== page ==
Like so much of the Covid-19 statistics, the case count numbers are thoroughly unreliable. From Jeff Deist at mises.org:
Today’s headlines announced Donald and Melania Trump “tested positive” for covid-19. Another claims nineteen thousand Amazon workers “got” covid-19 on the job. Both of these pseudostories are sure to ignite another absurd media frenzy.
As always, the story keeps changing: Remember ventilators, flatten the curve, the next two weeks are crucial, etc.? Remember Nancy Pelosi in Chinatown back in February, urging everyone to visit? Remember Fauci dismissing masks as useless? Why should we believe anything the political/media complex tells us now?
So what do these headlines really mean? What exactly is a covid “case”?
Since the beginning of the coronavirus outbreak, most US media outlets have been exceedingly credulous and complicit in their reporting. Journalists almost uniformly promote what we can call the “prolockdown” narrative, which is to wildly exaggerate the risks from covid-19 to serve a political agenda. They may be motivated to hurt Trump politically, to promote a more socialist “new normal,” or simply to drive more clicks and views. Bad news sells. But the bias is clear and undeniable.
This explains why media outlets use the terms “case” and “infection” so loosely, to the point of actively misinforming the public. All of the endless talk about testing, testing, testing served to obscure two important facts. First, the tests themselves are almost laughably unreliable in producing both false positives and negatives. And what is the point? Are we going to test people again and again, every time they go out to the grocery or bump into a neighbor? Second, detecting virus particles or droplets in a human’s respiratory tract tells us very little. It certainly does not tell us they are sick, or transmitting sickness to anyone.
Take a perfectly healthy person with no particular symptoms and swab the inside of their nose. If the culture shows the presence of staphylococcus aureus, do we insist they have a staph infection? When someone drives to work without incident or accident, do we create statistics about their exposure to traffic?
—A virus is not a disease. Only a very small percentage of those exposed to the virus itself—SARS-CoV-2—show any kind of acute respiratory symptoms, or what we can call “coronavirus disease.”
The only meaningful statistics show the incidence of serious illness, hospitalizations, and deaths. The single most important statistic among these is the infection fatality rate (IFR). Data collected through July shows that the IFR for those under age forty-five is actually lower than that of the common flu. The covid-19 IFR rises for those over fifty, but it is hardly a death sentence. And the data does not segregate those with preexisting health issues caused by obesity, diabetes, and heart disease. If we could see data only for reasonably healthy people under fifty, the numbers would be even more reassuring.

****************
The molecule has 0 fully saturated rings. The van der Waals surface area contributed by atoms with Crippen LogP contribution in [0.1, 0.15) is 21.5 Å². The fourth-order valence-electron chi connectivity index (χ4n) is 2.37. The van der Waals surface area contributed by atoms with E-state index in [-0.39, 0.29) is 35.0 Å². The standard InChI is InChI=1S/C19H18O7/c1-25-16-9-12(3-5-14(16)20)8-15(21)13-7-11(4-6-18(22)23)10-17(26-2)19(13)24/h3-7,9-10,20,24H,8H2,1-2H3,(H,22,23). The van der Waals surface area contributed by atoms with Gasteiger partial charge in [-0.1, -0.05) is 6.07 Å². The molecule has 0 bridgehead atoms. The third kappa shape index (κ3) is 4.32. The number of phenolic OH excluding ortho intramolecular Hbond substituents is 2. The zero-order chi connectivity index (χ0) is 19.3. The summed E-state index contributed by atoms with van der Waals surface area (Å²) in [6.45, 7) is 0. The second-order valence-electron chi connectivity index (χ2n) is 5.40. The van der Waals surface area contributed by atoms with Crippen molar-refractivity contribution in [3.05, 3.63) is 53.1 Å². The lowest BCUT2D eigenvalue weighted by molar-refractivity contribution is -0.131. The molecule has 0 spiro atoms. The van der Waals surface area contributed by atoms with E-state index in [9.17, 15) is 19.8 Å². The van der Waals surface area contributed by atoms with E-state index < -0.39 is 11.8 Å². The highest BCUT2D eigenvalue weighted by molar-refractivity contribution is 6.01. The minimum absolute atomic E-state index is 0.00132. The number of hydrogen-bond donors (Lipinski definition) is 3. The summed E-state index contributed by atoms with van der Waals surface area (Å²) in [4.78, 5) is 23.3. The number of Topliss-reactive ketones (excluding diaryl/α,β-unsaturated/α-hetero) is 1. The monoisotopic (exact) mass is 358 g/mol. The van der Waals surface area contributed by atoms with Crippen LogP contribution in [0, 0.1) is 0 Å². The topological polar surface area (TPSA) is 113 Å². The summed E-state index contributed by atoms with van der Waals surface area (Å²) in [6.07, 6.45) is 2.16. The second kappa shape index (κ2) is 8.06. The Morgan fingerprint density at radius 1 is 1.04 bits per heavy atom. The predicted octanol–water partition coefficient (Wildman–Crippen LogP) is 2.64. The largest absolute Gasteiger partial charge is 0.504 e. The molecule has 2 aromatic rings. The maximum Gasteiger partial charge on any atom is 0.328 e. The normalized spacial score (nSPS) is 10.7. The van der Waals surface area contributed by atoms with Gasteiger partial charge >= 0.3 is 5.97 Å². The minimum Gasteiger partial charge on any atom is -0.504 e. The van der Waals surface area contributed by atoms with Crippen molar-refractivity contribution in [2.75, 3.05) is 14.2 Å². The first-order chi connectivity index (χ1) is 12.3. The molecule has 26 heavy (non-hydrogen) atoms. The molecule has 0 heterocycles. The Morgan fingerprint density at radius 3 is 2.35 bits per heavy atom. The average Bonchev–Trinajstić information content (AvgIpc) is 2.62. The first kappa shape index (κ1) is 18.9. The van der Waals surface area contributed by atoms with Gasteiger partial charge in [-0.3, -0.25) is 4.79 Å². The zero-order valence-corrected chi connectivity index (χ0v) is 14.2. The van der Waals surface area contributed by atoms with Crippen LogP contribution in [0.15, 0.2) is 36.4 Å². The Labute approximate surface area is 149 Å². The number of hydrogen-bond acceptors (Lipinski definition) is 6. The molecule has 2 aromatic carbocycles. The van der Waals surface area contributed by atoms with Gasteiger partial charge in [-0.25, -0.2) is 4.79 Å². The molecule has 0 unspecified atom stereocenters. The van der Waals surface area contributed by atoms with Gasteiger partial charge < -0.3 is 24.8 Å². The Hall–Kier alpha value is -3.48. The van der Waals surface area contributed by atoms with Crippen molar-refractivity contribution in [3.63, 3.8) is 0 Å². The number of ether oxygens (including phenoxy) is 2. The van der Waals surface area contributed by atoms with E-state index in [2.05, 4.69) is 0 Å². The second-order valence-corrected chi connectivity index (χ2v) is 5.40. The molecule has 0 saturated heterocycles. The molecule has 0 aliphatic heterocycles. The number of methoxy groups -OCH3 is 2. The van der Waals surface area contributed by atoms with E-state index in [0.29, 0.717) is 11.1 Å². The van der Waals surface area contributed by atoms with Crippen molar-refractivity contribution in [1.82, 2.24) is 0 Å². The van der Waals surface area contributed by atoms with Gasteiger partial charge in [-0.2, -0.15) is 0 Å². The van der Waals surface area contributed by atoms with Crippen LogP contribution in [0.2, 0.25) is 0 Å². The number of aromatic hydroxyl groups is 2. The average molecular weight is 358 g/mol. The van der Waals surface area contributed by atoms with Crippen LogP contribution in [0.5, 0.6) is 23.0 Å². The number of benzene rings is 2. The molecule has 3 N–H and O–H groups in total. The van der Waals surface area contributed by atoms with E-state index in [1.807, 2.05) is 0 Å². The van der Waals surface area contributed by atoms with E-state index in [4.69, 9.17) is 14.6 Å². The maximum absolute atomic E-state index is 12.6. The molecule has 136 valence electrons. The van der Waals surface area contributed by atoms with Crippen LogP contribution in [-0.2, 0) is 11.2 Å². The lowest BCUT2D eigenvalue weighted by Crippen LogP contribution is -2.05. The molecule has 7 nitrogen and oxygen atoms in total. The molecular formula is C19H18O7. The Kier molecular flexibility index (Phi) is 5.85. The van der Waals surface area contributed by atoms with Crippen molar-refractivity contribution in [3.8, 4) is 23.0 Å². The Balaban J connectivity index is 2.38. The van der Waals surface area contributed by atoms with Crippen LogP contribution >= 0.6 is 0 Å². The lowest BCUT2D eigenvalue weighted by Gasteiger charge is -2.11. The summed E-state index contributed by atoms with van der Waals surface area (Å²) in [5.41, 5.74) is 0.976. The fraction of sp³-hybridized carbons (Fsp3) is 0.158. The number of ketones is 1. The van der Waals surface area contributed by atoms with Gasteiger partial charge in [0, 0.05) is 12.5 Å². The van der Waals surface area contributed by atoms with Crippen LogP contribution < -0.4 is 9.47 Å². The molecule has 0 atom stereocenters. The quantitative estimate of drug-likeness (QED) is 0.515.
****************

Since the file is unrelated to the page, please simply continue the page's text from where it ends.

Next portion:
Mild or asymptomatic covid cases are effectively meaningless. The world is full of bacteria and viruses, and sometimes they make us a bit sick for a few days. There are millions of them in the world all around us, on our skin, in our nose and respiratory tract, in our organs. We are meant to live with them, which is why we all have immune systems designed to help us coexist and adapt to ever-changing organisms. We develop antibodies naturally, or we attempt to stimulate them through vaccines, but ultimately our own immune systems have to deal with covid-19. The virus will always be out there waiting, on the other side of any lockdown or mask—so we might as well get on with it.
From day one the focus should have been on boosting immunity through exercise, fresh air, sunlight, proper dietary supplementation, and the promotion of general well-being. Instead our politicians, bureaucrats, and media insisted on business lockdowns, school closures, distancing, isolation, masks, and the mirage of a fast, effective vaccine. As with almost everything in life, state intervention made the situation worse. We can only hope many governors are removed from office, either by impeachment or at the next election. Several, including Andrew Cuomo in New York and Gretchen Whitmer in Michigan, should face criminal charges for their lawless edicts. There is no due process exception for “public health.”
Lockdowns were never justified, either in terms of the covid-19 risk or the staggering economic tradeoffs, which will be felt for decades. They certainly are not justified now, given seven months of additional data showing that the transmission and lethality of covid-19 are not particularly worse than previous SARS, swine flu, or Ebola pandemics. We still don’t know how many of the reported two hundred thousand US covid-19 deaths were actually caused by the SARS-CoV-2 respiratory disease, or simply reflect people who died of other causes after exposure to covid-19. We do know that the harms caused by the lockdowns far outweigh the harms posed by the covid-19 virus.
We have had nearly eight months of life and liberty stolen from us by politicians and their hysteria-promoting accomplices in media. How much more will we accept?